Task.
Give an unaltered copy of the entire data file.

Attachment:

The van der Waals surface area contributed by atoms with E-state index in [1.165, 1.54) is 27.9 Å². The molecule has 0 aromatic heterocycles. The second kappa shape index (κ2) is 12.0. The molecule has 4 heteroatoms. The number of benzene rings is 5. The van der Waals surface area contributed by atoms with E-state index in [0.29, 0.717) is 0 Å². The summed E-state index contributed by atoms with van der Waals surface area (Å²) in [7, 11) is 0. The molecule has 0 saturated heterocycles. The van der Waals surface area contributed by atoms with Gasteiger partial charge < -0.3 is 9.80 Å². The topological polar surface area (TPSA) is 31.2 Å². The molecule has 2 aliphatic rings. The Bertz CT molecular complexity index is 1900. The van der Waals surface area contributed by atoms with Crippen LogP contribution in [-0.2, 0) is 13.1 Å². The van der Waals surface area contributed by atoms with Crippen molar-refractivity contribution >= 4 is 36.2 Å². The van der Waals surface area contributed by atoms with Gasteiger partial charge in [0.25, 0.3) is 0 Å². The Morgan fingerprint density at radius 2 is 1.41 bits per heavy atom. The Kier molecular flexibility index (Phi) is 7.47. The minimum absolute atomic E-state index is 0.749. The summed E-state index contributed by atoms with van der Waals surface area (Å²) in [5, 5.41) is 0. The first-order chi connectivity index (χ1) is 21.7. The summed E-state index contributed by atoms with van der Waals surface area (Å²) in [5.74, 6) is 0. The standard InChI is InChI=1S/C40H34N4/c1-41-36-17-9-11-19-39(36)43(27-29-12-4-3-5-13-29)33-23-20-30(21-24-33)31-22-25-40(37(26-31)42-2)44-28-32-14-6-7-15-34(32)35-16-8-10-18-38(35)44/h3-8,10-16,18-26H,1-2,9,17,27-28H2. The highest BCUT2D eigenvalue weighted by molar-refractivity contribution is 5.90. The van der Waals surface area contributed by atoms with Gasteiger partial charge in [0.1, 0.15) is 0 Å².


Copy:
The van der Waals surface area contributed by atoms with E-state index in [1.165, 1.54) is 27.9 Å². The molecule has 0 aromatic heterocycles. The second kappa shape index (κ2) is 12.0. The molecule has 4 heteroatoms. The number of benzene rings is 5. The van der Waals surface area contributed by atoms with E-state index in [0.29, 0.717) is 0 Å². The summed E-state index contributed by atoms with van der Waals surface area (Å²) in [7, 11) is 0. The molecule has 0 saturated heterocycles. The van der Waals surface area contributed by atoms with Gasteiger partial charge < -0.3 is 9.80 Å². The topological polar surface area (TPSA) is 31.2 Å². The molecule has 2 aliphatic rings. The Bertz CT molecular complexity index is 1900. The van der Waals surface area contributed by atoms with Crippen LogP contribution in [-0.2, 0) is 13.1 Å². The van der Waals surface area contributed by atoms with Crippen molar-refractivity contribution >= 4 is 36.2 Å². The van der Waals surface area contributed by atoms with Gasteiger partial charge in [0.25, 0.3) is 0 Å². The Morgan fingerprint density at radius 2 is 1.41 bits per heavy atom. The Kier molecular flexibility index (Phi) is 7.47. The minimum absolute atomic E-state index is 0.749. The summed E-state index contributed by atoms with van der Waals surface area (Å²) in [5, 5.41) is 0. The first-order chi connectivity index (χ1) is 21.7. The summed E-state index contributed by atoms with van der Waals surface area (Å²) in [5.74, 6) is 0. The standard InChI is InChI=1S/C40H34N4/c1-41-36-17-9-11-19-39(36)43(27-29-12-4-3-5-13-29)33-23-20-30(21-24-33)31-22-25-40(37(26-31)42-2)44-28-32-14-6-7-15-34(32)35-16-8-10-18-38(35)44/h3-8,10-16,18-26H,1-2,9,17,27-28H2. The highest BCUT2D eigenvalue weighted by molar-refractivity contribution is 5.90. The van der Waals surface area contributed by atoms with Gasteiger partial charge in [0.1, 0.15) is 0 Å².